Yes, it finally happened. Yesterday, a judge approved the sale of Revel to Florida developer Glenn Straub for $82 million. The failed casino cost $2.4 billion to construct. As multiple reports pointed out, that’s four cents on the dollar.

Per the Inquirer, Straub is staying in Revel’s room 327 until his yacht arrives at the Frank S. Farley Marina. But Straub has plans for Atlantic City that go past Revel. Here is a sampling of what he plans to do. He’s calling it The Phoenix Project. Read more »

Judge Declines to Approve Sale of Revel to Glenn Straub

A shuttered Revel in November 2014 (Photo: Dan McQuade)

A shuttered Revel in November 2014 (Photo: Dan McQuade)

You’re not going to believe this.

No, wait, you probably will. U.S. Bankruptcy Judge Gloria M. Burns today did not approve the sale of the failed Revel casino to Glenn Straub. The hold-up is a pending appeal by several clubs and restaurants inside Revel that opposed Straub’s purchase of Revel. Burns stayed that sale in January.

Here’s where things get complicated: That sale is actually dead. Straub didn’t complete it. But Revel and Straub then struck a deal for Revel at a lower price. Still, per the Inquirer, the previous ruling means Burns doesn’t have jurisdiction to approve the new sale.

But wait, there’s more. Read more »

Revel Sale Postponed. Again.


Stop us if you’ve heard this before: A judge has put the sale of the Revel Casino on hold as a new bidder for the shuttered Atlantic City property has emerged.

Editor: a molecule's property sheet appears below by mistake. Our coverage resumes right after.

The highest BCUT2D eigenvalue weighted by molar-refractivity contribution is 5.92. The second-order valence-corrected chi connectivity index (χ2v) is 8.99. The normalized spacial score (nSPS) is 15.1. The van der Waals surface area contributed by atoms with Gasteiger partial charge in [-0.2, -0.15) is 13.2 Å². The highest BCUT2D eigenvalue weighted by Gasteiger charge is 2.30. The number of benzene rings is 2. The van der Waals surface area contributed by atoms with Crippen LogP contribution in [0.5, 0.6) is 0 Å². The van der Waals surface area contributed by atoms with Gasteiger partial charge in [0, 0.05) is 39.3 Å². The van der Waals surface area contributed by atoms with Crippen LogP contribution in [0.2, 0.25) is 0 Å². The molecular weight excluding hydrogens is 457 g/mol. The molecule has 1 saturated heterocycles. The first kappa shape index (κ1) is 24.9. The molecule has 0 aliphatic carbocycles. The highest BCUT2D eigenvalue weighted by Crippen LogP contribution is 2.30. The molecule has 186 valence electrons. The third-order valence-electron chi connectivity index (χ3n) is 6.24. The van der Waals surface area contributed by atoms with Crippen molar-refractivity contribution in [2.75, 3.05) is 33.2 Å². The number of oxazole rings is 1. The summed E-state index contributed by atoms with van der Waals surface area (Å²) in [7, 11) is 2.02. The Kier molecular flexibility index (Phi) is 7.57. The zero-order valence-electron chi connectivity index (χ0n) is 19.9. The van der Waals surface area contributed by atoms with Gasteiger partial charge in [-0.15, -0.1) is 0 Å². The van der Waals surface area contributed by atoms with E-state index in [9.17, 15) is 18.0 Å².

The week-long postponement comes after a Los Angeles real estate developer emerged with a last-minute effort to purchase the property and as former tenants and the Atlantic City resort’s power plant raised objections to the proposed sale.

Florida investor Glenn Straub’s company, Polo North Country Club, struck a deal with Revel AC to buy the resort for $82 million last month.

“I need to be convinced that it is the best deal the debtors can get,” U.S. Bankruptcy Judge Gloria M. Burns said today. “I have a lot of questions but the big question that I have is this in the best interest and I can’t tell that yet.”

Izek Shomof, a Los Angeles real estate developer, is the new potential bidder. The Revel cost $2.4 billion to build, opened in 2012, and filed for bankruptcy twice before closing its doors. A previous sale to a Canadian company fell through, and it has appeared several times that Straub’s attempts to buy the property had faltered.

Report: Revel Sold to Glenn Straub After All

Photo | Dan McQuade

Photo | Dan McQuade

After all this, Revel will be sold to Glenn Straub.

The Wall Street Journal reported today that the Florida developer and Revel have struck a deal in principle that would see Straub buy the failed casino.

“All issues are pretty well resolved,” Mr. Straub told The Wall Street Journal. “We’re buying what we originally intended to buy, and the dollar figure will reflect that.” The Press of Atlantic City reports the proposed sale price is $82 million. Straub had previously bid $95.4 million for the property. Read more »